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Summer of Our Discontent

Atlantic City we'll see next summer will be markedly different than the one that's operating today.

Summer of Our Discontent

It’s been a painful summer in Atlantic City. Just two months ago, I wrote in this space about my connection to Atlantic City and how it would always remain part of me. Well, the Atlantic City we’ll see next summer will be markedly different than the one that’s operating today.

I feel very bad for the employees of the casinos that have closed or are slated to close. I have friends of long standing in most of them. There’s not much hope for them career-wise if they want to stay in Atlantic City. There will be no gaming job growth there for a long time. The closings, if they all come to pass, will eliminate a quarter of the casino workforce, driving the region into something like a depression.

But if you think for a minute that this situation is specific to Atlantic City, think again.

Atlantic City is the canary in the coal mine. We’re seeing other markets come down with similar diseases: Tunica, Mississippi, has the full-blown illness. Biloxi, Illinois and Indiana have symptoms, and Pennsylvania is feeling down. Various Indian and commercial stand-alone casinos are also feeling the pressure.

Atlantic City was the focus of a triple whammy in 2007. The economy tanked, regional competition was growing, and anti-smoking regulations were being implemented. Individually, these factors would have been difficult, but together they were devastating.

But the city’s malaise began back in the 1990s, when regulations were tight, competition among AC casinos was fierce, and politicians with foresight were few and far between.

Penn National Gaming CEO Tim Wilmott, who lived through those years as a Harrah’s executive, says what’s happening now in Atlantic City—diversification into non-gaming attractions—is just playing “catch-up.”

“This should have happened 25 years ago,” he told CNBC.

It’s true. While the regulatory system in New Jersey is today one of the best in the nation, it also was late to the table. If politicians had been more in tune to what can happen with rapid expansion, the regulators would have followed.

So casino operators in other jurisdictions have to take note of what’s happening today in Atlantic City, because this is what’s going to happen in other regions around the country—and probably the world.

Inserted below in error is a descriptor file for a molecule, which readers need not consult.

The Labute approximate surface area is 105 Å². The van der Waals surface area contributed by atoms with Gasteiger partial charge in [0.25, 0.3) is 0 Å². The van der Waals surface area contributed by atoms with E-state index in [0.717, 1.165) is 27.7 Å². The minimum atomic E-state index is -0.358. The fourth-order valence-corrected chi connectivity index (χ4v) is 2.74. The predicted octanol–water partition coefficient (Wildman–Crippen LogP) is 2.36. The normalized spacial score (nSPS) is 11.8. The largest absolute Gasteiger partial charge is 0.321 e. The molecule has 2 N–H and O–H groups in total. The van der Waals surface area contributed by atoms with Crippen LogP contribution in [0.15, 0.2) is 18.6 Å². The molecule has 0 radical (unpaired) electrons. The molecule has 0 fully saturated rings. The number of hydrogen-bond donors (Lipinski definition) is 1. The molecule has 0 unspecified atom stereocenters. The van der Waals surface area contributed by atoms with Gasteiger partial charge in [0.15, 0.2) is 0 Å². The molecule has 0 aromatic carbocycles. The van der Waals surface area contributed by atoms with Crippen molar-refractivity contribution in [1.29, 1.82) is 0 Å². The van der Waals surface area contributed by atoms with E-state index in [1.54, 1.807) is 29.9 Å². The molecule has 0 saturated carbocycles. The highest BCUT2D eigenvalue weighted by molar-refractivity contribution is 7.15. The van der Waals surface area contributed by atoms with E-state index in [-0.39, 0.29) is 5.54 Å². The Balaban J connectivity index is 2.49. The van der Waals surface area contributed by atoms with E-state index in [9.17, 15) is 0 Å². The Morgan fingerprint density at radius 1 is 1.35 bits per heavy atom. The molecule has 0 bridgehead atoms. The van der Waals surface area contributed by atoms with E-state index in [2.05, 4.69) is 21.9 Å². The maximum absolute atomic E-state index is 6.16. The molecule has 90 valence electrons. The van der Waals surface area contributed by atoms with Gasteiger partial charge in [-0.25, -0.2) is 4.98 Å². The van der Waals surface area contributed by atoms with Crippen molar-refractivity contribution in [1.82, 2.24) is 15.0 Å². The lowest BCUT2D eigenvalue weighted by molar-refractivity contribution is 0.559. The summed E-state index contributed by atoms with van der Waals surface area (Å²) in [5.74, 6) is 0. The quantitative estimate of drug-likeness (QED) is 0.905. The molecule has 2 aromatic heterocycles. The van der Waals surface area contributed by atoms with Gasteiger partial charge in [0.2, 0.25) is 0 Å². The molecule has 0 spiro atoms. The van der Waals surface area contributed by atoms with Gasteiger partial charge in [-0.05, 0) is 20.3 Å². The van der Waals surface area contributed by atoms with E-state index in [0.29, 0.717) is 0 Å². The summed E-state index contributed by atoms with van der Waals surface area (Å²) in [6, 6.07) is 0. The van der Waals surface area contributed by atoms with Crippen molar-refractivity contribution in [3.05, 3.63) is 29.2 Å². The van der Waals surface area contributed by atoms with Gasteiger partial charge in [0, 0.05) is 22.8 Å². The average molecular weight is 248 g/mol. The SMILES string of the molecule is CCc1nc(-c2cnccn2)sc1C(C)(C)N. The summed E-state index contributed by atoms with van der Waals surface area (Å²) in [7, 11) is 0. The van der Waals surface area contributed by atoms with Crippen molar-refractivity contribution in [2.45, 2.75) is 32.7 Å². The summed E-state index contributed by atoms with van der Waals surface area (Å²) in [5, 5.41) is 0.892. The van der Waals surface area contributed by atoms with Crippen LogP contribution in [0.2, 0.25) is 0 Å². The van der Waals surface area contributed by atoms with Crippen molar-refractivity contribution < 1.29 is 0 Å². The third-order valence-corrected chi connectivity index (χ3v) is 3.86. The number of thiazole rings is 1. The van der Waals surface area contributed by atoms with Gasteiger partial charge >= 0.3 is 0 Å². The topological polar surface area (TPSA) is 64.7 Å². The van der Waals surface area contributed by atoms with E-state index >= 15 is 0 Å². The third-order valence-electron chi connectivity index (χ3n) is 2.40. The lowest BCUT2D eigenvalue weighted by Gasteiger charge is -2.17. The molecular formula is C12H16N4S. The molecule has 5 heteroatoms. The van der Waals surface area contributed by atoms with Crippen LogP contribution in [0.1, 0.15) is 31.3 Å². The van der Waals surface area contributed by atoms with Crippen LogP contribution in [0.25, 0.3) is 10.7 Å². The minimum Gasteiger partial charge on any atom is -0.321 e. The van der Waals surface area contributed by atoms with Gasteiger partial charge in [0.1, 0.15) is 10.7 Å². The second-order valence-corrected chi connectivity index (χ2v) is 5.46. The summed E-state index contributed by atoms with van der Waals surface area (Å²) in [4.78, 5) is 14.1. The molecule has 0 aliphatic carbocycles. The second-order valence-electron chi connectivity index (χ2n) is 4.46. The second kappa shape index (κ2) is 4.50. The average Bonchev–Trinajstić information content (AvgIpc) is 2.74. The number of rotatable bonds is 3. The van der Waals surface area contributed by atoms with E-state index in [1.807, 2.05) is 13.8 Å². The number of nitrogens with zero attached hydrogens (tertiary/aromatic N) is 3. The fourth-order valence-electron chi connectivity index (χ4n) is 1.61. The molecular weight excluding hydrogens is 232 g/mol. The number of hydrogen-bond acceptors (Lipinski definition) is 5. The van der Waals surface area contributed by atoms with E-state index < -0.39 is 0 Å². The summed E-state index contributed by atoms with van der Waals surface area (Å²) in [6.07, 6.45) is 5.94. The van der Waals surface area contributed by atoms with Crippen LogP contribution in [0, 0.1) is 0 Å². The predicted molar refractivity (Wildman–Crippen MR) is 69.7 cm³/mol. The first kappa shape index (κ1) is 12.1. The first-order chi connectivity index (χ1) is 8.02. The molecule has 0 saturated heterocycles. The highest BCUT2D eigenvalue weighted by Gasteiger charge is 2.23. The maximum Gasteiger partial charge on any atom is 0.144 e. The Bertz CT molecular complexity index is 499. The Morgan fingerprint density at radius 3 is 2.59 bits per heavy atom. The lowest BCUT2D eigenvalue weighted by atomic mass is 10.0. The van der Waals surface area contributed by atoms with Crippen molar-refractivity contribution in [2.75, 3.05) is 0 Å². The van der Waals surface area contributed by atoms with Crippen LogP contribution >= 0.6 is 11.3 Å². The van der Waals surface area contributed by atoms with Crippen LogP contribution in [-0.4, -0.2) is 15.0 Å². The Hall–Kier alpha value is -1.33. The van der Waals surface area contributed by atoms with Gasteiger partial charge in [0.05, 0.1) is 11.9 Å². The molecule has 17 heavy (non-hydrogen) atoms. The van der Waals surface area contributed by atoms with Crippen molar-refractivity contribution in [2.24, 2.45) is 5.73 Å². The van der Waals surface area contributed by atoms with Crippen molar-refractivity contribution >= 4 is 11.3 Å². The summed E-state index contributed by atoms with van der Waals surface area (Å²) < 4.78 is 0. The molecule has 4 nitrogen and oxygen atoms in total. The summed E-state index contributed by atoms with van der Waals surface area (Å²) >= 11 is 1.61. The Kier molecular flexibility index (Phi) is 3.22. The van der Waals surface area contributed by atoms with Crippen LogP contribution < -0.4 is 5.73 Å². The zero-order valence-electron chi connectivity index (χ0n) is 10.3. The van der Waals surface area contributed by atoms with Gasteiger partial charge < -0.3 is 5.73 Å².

It’s pretty clear that the market for pure gambling is limited. Gambling is entertainment, for sure, but not for everyone. If you want to know my dirty little secret, I find no pleasure or entertainment in gambling. Doesn’t do a thing for me, sorry.

And I suspect I’m not alone, so any casino operator who wants to count me as a customer had better offer great shows, interesting restaurants, nice rooms, maybe a little shopping for my wife (that would be a lot of shopping, actually), and some outdoor activities like boating, hiking or biking. Then I might plunk a couple of bucks into a video poker machine or onto a crap game.

Saturation is a real concern. Now that there are almost 30 casinos in the northeastern part of the U.S., Atlantic City has to offer lots more than just gambling for customers who at one time only had one choice.

Politicians and regulators need to understand that they must be alert to the future. Yes, casino gaming is a great revenue generator and job producer, but it’s not the golden goose that will go on forever and ever. If you want to protect that revenue and those jobs, allow your casinos to operate like any other business. Don’t tax them to death. Don’t regulate them senselessly. And pay attention to the competitive landscape.

It’s hard to blame casino executives for the Atlantic City situation, because their bosses are only interested in the latest quarterly figures. The pressure on them to produce those quarterly figures is intense. So their ability to think a year, five years, 25 years out is almost impossible. Nevertheless, they owe it to the people who work for them and the communities where they are located to be aware of looming problems over the horizon.

At the same time, there needs to be community involvement at every level. The local chambers of commerce, mayors, state representatives and regulators all need to understand the particular needs of their communities and work together with the casinos to ensure long-term success and long-term stability.

Let’s learn a lesson from the painful process that Atlantic City is going through so we don’t have to repeat it in other regions. Prepare for the worst and you’ll be protected if and when it comes.

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